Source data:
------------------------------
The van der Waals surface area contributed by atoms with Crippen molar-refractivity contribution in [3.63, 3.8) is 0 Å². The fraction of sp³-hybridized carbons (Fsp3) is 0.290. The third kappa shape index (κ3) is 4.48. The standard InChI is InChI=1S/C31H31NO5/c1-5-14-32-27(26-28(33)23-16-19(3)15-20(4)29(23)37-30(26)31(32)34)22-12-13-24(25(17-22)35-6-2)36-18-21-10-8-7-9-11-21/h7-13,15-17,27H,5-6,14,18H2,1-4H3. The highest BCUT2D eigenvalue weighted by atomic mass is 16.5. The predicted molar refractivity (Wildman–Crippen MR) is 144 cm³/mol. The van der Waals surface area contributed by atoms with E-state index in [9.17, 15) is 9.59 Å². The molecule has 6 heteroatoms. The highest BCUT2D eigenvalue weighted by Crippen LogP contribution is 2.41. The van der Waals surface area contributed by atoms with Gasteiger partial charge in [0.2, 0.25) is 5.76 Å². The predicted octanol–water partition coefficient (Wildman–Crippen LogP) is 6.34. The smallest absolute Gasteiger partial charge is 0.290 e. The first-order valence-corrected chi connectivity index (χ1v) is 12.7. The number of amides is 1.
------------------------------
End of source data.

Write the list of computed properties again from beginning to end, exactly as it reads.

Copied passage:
The van der Waals surface area contributed by atoms with Crippen molar-refractivity contribution in [3.63, 3.8) is 0 Å². The fraction of sp³-hybridized carbons (Fsp3) is 0.290. The third kappa shape index (κ3) is 4.48. The standard InChI is InChI=1S/C31H31NO5/c1-5-14-32-27(26-28(33)23-16-19(3)15-20(4)29(23)37-30(26)31(32)34)22-12-13-24(25(17-22)35-6-2)36-18-21-10-8-7-9-11-21/h7-13,15-17,27H,5-6,14,18H2,1-4H3. The highest BCUT2D eigenvalue weighted by atomic mass is 16.5. The predicted molar refractivity (Wildman–Crippen MR) is 144 cm³/mol. The van der Waals surface area contributed by atoms with E-state index in [9.17, 15) is 9.59 Å². The molecule has 6 heteroatoms. The highest BCUT2D eigenvalue weighted by Crippen LogP contribution is 2.41. The van der Waals surface area contributed by atoms with Gasteiger partial charge in [0.2, 0.25) is 5.76 Å². The predicted octanol–water partition coefficient (Wildman–Crippen LogP) is 6.34. The smallest absolute Gasteiger partial charge is 0.290 e. The first-order valence-corrected chi connectivity index (χ1v) is 12.7. The number of amides is 1.